Datura inoxia
Datura inoxia and Lindheimmer senna both in full bloom today.

September 15th, 2010
GBBD 201009: Sep 2010

Carol at May Dreams Gardens invites us to tell her what’s blooming in our gardens on the 15th of each month.

September 15, 2010

First fall is firmly entrenched in Austin. Given that it’s hot and humid, how do I know summer has surrendered? When I go outside, it doesn’t feel like I’ve stepped into an oven. When I walk down the street, the heat no longer radiates off the sidewalks and buildings. If I’m unable to water the potted plants one day, they don’t immediately die. The plants don’t wilt after ten minutes of direct sunlight. I’m pretty confident if a plant has made it this far it’s survived summer. (I did lose a couple of things the week before the rain: my potted sweet bay and my second ‘Ducher’ rose.)

I’m surprised by people who can’t feel the 15-degree difference between 107° and 92. I’m not going to say it’s pleasant outside but it is bearable. The air is thick with humidity and mosquitoes the result of Tropical Storm Hermine. After an August with only a trace of rain, Hermine answered our prayers with a vengeance. Zanthan Gardens got about 6 inches of rain in one day; other places in Austin got twice that. Flooding ensued. Eight people died (not all in Central Texas).

The oxblood lilies had their day living up to one of their other common names, hurricane lilies. Their fleeting beauty is all but faded today. So the prize for most striking display for GBBD is a toss-up between the Datura inoxia and the Lindheirmer senna. Some of the latter is over six feet tall. I’ve never seen it so tall. It grew a lot during the wet early summer months.

Lindheimers senna
Lindheimers senna

Gardens everywhere in Austin are brimming with Pride of Barbados this year. I’m seduced by the clear orange/yellow combination. Usually I’m not a fan of orange–it has to be the right flower. I’m glad I bought one. I also managed to grow a Pride of Barbados from seed which I planted a couple of years ago. It died back to the ground during the January 2010 freeze but now it is almost as big as the one I bought. It still hasn’t flowered.

Caesalpinia pulcherrima
Pride of Barbados

Both the golden thryallis plants are flowering as is the ‘Bangkok Yellow” canna which I had to rescue from pond-trashing raccoons. September is a very yellow month at Zanthan Gardens.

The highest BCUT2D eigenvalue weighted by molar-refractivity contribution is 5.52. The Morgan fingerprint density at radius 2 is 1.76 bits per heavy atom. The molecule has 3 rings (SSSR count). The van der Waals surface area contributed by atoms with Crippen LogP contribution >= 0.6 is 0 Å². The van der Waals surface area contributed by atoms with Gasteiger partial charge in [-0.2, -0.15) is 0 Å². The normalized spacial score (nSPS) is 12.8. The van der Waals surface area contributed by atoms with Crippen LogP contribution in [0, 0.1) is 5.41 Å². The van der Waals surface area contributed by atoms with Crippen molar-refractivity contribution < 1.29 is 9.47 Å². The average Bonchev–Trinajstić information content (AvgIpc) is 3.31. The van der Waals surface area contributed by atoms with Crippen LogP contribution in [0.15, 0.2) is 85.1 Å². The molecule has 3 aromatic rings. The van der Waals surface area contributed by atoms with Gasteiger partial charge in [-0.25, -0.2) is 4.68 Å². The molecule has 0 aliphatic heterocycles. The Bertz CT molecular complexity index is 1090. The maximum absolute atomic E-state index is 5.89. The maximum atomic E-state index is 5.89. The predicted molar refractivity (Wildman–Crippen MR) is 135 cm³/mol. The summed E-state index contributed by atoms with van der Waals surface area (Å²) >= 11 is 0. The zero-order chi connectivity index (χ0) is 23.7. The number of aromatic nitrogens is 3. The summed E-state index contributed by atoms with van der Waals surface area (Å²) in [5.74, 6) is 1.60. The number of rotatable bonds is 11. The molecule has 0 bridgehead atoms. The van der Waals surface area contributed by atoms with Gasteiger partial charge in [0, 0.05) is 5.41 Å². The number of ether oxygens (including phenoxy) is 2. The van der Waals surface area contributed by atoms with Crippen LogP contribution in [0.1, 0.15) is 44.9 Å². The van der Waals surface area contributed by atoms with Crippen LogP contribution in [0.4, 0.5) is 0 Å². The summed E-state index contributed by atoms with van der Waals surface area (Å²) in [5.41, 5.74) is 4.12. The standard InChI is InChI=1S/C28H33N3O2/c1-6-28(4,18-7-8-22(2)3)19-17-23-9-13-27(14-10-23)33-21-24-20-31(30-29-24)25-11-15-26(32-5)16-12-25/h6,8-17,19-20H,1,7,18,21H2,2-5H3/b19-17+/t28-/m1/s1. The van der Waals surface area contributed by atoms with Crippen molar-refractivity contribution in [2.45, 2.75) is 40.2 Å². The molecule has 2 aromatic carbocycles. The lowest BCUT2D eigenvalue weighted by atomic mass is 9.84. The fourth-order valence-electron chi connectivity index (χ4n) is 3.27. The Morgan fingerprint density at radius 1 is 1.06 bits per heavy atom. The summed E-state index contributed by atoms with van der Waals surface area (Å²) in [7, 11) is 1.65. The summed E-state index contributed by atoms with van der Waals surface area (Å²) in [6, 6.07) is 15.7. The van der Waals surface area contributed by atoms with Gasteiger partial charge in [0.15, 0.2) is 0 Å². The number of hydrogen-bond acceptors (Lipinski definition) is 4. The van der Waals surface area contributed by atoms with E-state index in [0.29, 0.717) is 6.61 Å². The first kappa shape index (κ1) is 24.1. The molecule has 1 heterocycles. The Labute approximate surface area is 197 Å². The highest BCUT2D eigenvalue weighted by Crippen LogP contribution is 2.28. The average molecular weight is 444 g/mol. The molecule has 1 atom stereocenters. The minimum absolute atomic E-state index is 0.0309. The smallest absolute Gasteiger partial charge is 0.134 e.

Galphimia glauca
Golden thryallis

The garlic chives started flowering very early this year and are still flowering. I planted them to complement the oxblood lilies but they don’t always flower together.

Allium tuberosum
Garlic chives

The vitex, the retama, and the desert willow have all surprised me with flowers today. Even the ‘Catawba’ crape myrtle is reblooming. The coral vine is also pretty happy, sprawling over twenty feet into my neighbor’s cedar elms. A couple of four o’clocks opened, too. The ‘Starry Eyes’ nierembergia has been a winner throughout the summer. I definitely want more.

Nierembergia gracilis
Nierembergia gracilis ‘Starry Eyes’

After the rain the garden is really just a collection of moderately managed wildflowers. The ruellia (all three types) have taken over the back yard. It’s very obliging. I don’t water or feed it and it grows and grows and grows. Another native plant, scarlet spiderling has been very aggressive this year. I don’t mind it in small doses but this year the plants are huge. The flowers, although a very pretty color, are tiny.

Boerhavia coccinea
scarlet spiderling

Another native plant that I try not to let get out of control but which has this year is this mallow (maybe Indian mallow, Abutilon incanum). This isn’t a very good photo…it makes it look like horseherb. The flower of the mallow is much larger than that of horseherb; it’s about the size of a penny. It’s also a pretty pale, flat buttery yellow. The mallow is an upright bushy plant; the horseherb is a sprawling ground cover.

mallow
mallow

Eventually I’ll get the garden all under control again. Or maybe not.

Port St John's Creeper